What’s Missing From Your Omnichannel Strategy?

March 8th, 2016

What's Missing From Your Omnichannel Strategy?

Technology’s rapid rise plays a major role in why it’s important to focus on omnichannel marketing. With omnichannel marketing, every customer experience is smooth and consistent, regardless of the ways they access material. Whether they’re doing research or purchasing an item, customers could use a smartphone, tablet, or computer, or they may walk into a store.

These variables can make it difficult to create a uniform experience. The areas explored below can help you pinpoint pieces of the omnichannel marketing puzzle you’ve overlooked.

A Thorough, Realistic Understanding of the Customer Experience

It’s easy to become caught up in the details of what constitutes a great customer experience and forget to mirror customer actions. To improve your omnichannel marketing strategies, you should direct staff members to go through stages of the customer experience. Instruct them to look for factors that may cause people to give up without making purchases or cause them to become frustrated and not return.

It’s especially important to focus these efforts online. You should recreate the steps of:

  • Searching for items
  • Purchasing items
  • Submitting requests for help
  • Navigating to different sections of a website on various browsers and operating systems

 

If the customer experience is much more difficult than necessary, consider removing potential purchasing barriers.

A Mobile-Friendly Platform

Last month, data from BDO showed that, in 2015, many retailers began recognizing the value of mobile platforms. Case in point: Amazon rolled out same-day delivery service, plus an accompanying app that caters to people who want to buy things when they’re out and about, knowing their purchases will be delivered soon afterwards. Beauty discovery service Birchbox made it possible for Android users to choose cosmetics from their phone for easy purchasing.

Amazon and Birchbox are only two examples of companies that evolved with mobile technology. If you’re not thinking of doing the same in 2016, you’re likely missing out on a major segment of the market.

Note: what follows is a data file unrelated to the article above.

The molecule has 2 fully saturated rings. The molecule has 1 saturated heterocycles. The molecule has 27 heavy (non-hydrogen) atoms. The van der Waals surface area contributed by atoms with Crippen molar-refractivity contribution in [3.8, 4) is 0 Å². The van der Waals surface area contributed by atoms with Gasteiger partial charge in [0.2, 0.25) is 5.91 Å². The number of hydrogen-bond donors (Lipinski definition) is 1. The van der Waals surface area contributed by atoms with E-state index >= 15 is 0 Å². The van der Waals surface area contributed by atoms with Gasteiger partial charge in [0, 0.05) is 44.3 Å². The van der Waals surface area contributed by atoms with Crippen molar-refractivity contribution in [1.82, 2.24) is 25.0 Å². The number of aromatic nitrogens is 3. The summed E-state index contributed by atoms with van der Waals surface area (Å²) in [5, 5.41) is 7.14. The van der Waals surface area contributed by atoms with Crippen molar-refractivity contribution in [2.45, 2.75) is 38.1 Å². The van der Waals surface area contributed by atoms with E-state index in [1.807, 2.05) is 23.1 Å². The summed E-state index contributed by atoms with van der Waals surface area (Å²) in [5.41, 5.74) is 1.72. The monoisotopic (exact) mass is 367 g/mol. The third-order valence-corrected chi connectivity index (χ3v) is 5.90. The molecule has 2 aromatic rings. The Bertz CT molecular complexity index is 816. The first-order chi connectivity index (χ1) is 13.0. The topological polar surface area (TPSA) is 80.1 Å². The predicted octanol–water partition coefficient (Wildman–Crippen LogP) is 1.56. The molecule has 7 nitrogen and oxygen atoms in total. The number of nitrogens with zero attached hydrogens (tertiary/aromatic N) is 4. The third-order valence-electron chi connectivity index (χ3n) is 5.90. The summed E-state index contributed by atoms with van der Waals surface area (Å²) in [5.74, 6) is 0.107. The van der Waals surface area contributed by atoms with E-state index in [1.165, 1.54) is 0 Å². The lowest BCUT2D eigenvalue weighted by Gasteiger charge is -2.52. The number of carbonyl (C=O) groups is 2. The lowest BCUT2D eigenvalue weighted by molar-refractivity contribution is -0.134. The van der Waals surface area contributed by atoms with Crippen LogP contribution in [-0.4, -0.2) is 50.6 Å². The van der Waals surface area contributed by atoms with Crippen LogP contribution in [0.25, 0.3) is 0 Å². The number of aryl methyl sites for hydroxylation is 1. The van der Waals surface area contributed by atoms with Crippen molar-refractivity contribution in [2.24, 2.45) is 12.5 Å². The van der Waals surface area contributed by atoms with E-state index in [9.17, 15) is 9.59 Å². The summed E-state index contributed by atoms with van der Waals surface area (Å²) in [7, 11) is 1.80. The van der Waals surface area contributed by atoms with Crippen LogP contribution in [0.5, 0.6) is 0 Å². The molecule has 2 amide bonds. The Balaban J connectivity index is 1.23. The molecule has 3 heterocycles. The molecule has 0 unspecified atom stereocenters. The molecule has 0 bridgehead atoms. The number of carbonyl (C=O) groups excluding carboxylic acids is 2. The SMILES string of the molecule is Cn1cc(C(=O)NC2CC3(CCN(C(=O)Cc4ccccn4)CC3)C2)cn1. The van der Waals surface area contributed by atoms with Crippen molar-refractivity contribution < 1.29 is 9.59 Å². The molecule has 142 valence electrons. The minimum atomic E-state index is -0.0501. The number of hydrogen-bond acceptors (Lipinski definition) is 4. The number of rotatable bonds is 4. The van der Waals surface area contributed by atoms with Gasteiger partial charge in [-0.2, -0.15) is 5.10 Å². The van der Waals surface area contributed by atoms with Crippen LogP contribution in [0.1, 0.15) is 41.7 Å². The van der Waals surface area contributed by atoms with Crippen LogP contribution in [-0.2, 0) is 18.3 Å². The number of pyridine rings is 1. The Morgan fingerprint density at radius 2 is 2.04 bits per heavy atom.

Thinking Outside the Confines of a Physical Space

If you own brick-and-mortar store locations that sell a very deep selection of inventory, you may struggle with the challenges of showing customers an accurate picture of your merchandise. This was an issue encountered by True Religion, a jeans company that has numerous denim styles but characteristically small boutique stores.

The retailer partnered with exterior providers to create an “endless aisle” solution. Using Apple Watches, in-store associates can sort through the brand’s full selection of jeans, select a certain pair, and then send a picture of it to a high-definition TV for a customer to view. When someone wants to buy a pair, the sales representative can simply scan a barcode on the image and have the selection sent to a customer’s home. True Religion hopes to eventually expand this technology to include fulfillment via local stores.

A Visual Experience That Strengthens Brand Identity

You shouldn’t overlook the visual experience when delivering content to shoppers. When people walk into a Target store, they immediately see a bright red bullseye, shopping carts, benches, and baskets that feature the same distinctive red hue. Most people associate that color with the brand almost immediately.

Shoppers should enjoy the same visually rich experiences regardless of how they shop. In addition to the color palette you use, show consistency with font type and size. When designing for mobile customers, try to mimic in-store browsing as much as possible. Allow people to zoom in on product images and view them from multiple angles.

Serving beautiful visual content is more than a good omnichannel marketing strategy. It also lets people know what to expect and demonstrates the style your brand represents.

Offering Things Based on History

There are many reasons why data should drive your omnichannel marketing efforts. It can help you provide them with unique offers and seamless interactions. A customer who habitually buys a certain type of shampoo might appreciate a coupon for it. Another customer might appreciate a discount on his or her one-year anniversary of being a customer. Data collection can be done in non-intrusive ways, and it can help you understand purchasing motivations. It will also let your customers know you understand what they need.

Now that you know several things you might be overlooking in your omnichannel marketing plan, it’s time to tackle your shortcomings. Maintain a flexible mindset when making improvements, so it’s easier to respond to customer feedback.

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